GENEVA (AP) — The World Health Organization said Friday that its director-general, Tedros Adhanom Ghebreyesus, is running unopposed for a second five-year term.
Tedros, the first African to head the U.N. health agency, has overseen its complex response to the COVID-19 pandemic, which has overshadowed his tenure. Trained in biology and infectious diseases with a doctorate in community health, he is also the first WHO chief who is not a medical doctor.
The U.N. health agency made the announcement after the deadline for candidacies for the next term expired last month and Tedros name was proposed by 28 countries: more than half of them European, and three African: Botswana, Kenya and Rwanda. The formal selection of the next director-general takes place at the WHO’s next assembly in May.
A former health and foreign minister from Ethiopia, Tedros — who goes by his first name — received a strong endorsement when France and Germany announced their support for him shortly after the nomination period closed.
Tedros has repeatedly aired concerns about the deadly Tigray conflict in Ethiopia, and the Ethiopian government shunned his candidacy over his criticism and positions in the former Tigrayan-dominated national government. It has accused him of supporting the rival Tigray forces.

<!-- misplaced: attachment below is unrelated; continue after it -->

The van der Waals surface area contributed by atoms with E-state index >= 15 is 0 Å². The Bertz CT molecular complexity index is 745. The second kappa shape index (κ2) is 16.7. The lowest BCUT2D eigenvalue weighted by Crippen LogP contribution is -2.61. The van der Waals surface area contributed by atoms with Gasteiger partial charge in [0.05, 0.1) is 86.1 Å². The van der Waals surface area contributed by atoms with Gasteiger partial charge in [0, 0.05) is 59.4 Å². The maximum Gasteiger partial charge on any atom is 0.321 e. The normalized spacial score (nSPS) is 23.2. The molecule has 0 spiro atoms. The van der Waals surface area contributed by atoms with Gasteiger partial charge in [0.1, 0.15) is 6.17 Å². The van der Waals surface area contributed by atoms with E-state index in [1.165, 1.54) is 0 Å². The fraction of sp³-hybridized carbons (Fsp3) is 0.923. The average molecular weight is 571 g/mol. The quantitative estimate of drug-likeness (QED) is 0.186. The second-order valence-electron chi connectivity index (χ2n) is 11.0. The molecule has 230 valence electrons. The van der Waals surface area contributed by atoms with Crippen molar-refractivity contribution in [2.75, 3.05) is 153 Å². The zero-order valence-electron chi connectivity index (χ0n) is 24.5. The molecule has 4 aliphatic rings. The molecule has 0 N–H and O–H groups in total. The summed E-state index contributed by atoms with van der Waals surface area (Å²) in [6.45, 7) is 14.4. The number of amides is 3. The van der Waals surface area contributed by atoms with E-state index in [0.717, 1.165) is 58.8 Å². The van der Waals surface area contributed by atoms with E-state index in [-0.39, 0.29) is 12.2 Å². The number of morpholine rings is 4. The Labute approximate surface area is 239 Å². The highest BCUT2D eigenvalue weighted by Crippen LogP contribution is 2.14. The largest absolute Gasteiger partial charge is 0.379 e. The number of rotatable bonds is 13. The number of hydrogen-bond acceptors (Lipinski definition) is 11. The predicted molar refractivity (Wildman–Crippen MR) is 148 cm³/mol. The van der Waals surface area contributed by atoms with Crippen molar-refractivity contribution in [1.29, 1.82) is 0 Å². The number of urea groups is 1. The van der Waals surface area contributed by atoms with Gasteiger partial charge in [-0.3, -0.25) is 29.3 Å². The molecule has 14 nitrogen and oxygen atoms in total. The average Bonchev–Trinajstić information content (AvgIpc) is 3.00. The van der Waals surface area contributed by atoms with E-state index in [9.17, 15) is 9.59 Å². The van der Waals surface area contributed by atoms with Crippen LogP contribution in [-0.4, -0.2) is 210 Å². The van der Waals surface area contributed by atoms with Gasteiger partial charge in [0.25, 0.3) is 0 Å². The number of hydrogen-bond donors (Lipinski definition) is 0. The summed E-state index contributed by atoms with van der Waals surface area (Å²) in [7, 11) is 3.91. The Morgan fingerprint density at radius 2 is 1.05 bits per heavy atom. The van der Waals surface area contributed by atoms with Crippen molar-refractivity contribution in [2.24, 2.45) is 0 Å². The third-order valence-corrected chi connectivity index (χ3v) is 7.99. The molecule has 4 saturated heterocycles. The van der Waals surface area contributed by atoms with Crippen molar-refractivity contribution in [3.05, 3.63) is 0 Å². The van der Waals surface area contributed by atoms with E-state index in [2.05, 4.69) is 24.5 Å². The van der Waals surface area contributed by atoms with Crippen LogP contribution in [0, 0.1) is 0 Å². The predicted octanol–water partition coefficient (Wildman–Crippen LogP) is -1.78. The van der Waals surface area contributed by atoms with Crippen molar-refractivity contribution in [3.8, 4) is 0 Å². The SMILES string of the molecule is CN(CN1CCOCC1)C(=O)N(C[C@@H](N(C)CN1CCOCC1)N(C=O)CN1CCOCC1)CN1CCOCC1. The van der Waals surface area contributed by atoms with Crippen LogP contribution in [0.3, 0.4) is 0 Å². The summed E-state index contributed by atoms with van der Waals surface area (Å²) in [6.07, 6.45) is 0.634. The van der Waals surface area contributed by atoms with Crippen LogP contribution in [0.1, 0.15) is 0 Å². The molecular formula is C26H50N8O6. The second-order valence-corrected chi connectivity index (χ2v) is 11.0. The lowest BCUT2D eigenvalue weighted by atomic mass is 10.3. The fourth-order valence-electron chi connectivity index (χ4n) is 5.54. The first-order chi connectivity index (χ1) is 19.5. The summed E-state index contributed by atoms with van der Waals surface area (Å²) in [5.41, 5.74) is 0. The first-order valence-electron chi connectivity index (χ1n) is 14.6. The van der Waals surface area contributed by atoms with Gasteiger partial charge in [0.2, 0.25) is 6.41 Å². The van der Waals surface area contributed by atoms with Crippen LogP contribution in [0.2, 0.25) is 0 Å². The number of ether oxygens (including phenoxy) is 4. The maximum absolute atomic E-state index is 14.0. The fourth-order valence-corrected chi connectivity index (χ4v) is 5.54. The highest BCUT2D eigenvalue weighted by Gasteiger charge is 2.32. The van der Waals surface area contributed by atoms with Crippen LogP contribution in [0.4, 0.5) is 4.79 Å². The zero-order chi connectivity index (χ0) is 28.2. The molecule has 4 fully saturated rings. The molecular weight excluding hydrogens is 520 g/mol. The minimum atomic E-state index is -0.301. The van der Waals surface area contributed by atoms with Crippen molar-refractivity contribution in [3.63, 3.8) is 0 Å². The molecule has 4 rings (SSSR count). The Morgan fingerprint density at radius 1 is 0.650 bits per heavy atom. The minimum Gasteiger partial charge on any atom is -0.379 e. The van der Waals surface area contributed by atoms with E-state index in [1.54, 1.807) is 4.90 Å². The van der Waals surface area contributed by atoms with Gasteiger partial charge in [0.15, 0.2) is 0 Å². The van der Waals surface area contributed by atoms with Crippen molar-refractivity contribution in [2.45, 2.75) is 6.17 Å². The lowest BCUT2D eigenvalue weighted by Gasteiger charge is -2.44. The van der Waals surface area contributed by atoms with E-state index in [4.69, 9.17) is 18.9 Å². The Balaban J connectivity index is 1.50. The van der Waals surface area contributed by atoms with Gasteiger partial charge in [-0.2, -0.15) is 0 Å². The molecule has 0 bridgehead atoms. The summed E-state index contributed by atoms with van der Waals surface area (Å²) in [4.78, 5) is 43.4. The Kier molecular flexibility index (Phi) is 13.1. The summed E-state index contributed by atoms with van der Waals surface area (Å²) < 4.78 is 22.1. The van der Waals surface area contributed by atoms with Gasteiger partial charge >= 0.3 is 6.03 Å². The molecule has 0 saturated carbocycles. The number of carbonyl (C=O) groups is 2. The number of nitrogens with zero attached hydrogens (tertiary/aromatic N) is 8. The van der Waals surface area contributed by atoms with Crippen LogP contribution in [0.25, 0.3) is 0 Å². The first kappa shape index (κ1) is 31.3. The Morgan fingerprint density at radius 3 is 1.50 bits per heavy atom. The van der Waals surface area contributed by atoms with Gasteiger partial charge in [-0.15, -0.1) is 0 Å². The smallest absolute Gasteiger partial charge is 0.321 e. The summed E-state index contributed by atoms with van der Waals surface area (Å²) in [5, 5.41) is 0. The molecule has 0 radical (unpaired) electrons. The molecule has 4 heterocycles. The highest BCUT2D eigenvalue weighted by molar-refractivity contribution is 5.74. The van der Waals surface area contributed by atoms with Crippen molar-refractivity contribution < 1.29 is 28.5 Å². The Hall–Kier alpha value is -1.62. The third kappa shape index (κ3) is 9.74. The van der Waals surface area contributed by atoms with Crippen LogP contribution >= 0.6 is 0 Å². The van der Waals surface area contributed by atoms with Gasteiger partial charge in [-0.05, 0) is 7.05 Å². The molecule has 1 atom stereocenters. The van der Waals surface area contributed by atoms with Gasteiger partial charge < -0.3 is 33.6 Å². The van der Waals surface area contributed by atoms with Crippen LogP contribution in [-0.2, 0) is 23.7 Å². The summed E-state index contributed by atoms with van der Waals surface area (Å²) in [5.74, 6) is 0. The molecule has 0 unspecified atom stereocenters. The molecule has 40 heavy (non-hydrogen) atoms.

Tedros has been a leading voice urging wealthy countries with large COVID-19 vaccine stockpiles and the big pharmaceutical companies that make them to do more to improve access to the jabs in the developing world — a call that has largely gone unheeded. He has also called for a moratorium on booster shots so that more doses could be made available quicker to poorer countries, which has also mostly fallen on deaf ears.
WHO says more than 60 countries are now administering about 1 million booster shots of COVID-19 vaccines each day — about three times the number of first-time vaccine doses being administered daily in lower-income countries.
In recent weeks, WHO has faced mounting pressure over revelations in September from two independent experts who found that 21 WHO workers were accused of sexually abusing people during the agency’s response to an Ebola outbreak in Congo between 2018 and 2010, out of a total of 83 alleged perpetrators connected to the mission.
The Code Blue Campaign, which campaigns to end sexual exploitation and abuse by U.N. peacekeepers and other staffers, called that the largest finding ever of sexual abuse in a single U.N. initiative in a single country or time period.
On Thursday, the European Union’s executive Commission said it temporarily suspended payments that fund WHO humanitarian operations in Congo in the wake of the revelations — a move that could affect millions of euros used for programs like emergency response, polio eradication and pandemic response in the African country.
“The reported facts are shocking,” a Commission statement said. “Our thoughts are with the victims and survivors of these misdeeds and the priority is to ensure that they are fully supported.”